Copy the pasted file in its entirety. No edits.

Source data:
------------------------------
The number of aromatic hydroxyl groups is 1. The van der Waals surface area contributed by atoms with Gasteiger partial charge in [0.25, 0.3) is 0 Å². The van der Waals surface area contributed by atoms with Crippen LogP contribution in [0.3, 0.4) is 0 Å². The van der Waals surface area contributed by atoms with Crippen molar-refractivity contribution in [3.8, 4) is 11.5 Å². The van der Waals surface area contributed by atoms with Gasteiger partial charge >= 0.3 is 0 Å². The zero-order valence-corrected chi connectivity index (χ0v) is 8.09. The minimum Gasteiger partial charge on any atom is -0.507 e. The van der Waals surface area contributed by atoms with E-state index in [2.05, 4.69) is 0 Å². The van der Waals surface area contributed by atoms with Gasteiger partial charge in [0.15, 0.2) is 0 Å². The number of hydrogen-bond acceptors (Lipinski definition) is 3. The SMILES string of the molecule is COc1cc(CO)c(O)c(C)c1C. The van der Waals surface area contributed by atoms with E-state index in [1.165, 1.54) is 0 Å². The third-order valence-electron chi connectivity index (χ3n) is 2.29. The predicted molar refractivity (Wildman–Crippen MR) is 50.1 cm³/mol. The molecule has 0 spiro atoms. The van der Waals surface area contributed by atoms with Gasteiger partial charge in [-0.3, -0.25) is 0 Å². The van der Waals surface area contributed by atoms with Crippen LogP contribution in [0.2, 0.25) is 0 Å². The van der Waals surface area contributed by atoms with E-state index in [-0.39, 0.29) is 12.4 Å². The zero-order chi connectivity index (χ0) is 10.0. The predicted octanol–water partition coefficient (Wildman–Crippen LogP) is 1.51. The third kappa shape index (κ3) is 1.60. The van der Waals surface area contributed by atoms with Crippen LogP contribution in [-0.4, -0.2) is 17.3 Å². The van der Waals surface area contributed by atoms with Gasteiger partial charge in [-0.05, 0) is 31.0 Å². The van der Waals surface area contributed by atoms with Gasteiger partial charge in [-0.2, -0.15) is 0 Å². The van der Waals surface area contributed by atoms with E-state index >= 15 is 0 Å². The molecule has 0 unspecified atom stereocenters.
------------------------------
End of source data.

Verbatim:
The number of aromatic hydroxyl groups is 1. The van der Waals surface area contributed by atoms with Gasteiger partial charge in [0.25, 0.3) is 0 Å². The van der Waals surface area contributed by atoms with Crippen LogP contribution in [0.3, 0.4) is 0 Å². The van der Waals surface area contributed by atoms with Crippen molar-refractivity contribution in [3.8, 4) is 11.5 Å². The van der Waals surface area contributed by atoms with Gasteiger partial charge >= 0.3 is 0 Å². The zero-order valence-corrected chi connectivity index (χ0v) is 8.09. The minimum Gasteiger partial charge on any atom is -0.507 e. The van der Waals surface area contributed by atoms with E-state index in [2.05, 4.69) is 0 Å². The van der Waals surface area contributed by atoms with Gasteiger partial charge in [0.15, 0.2) is 0 Å². The number of hydrogen-bond acceptors (Lipinski definition) is 3. The SMILES string of the molecule is COc1cc(CO)c(O)c(C)c1C. The van der Waals surface area contributed by atoms with E-state index in [1.165, 1.54) is 0 Å². The third-order valence-electron chi connectivity index (χ3n) is 2.29. The predicted molar refractivity (Wildman–Crippen MR) is 50.1 cm³/mol. The molecule has 0 spiro atoms. The van der Waals surface area contributed by atoms with Gasteiger partial charge in [-0.3, -0.25) is 0 Å². The van der Waals surface area contributed by atoms with Crippen LogP contribution in [0.2, 0.25) is 0 Å². The van der Waals surface area contributed by atoms with E-state index in [-0.39, 0.29) is 12.4 Å². The zero-order chi connectivity index (χ0) is 10.0. The predicted octanol–water partition coefficient (Wildman–Crippen LogP) is 1.51. The third kappa shape index (κ3) is 1.60. The van der Waals surface area contributed by atoms with Crippen LogP contribution in [-0.4, -0.2) is 17.3 Å². The van der Waals surface area contributed by atoms with Gasteiger partial charge in [-0.05, 0) is 31.0 Å². The van der Waals surface area contributed by atoms with Gasteiger partial charge in [-0.2, -0.15) is 0 Å². The van der Waals surface area contributed by atoms with E-state index >= 15 is 0 Å². The molecule has 0 unspecified atom stereocenters.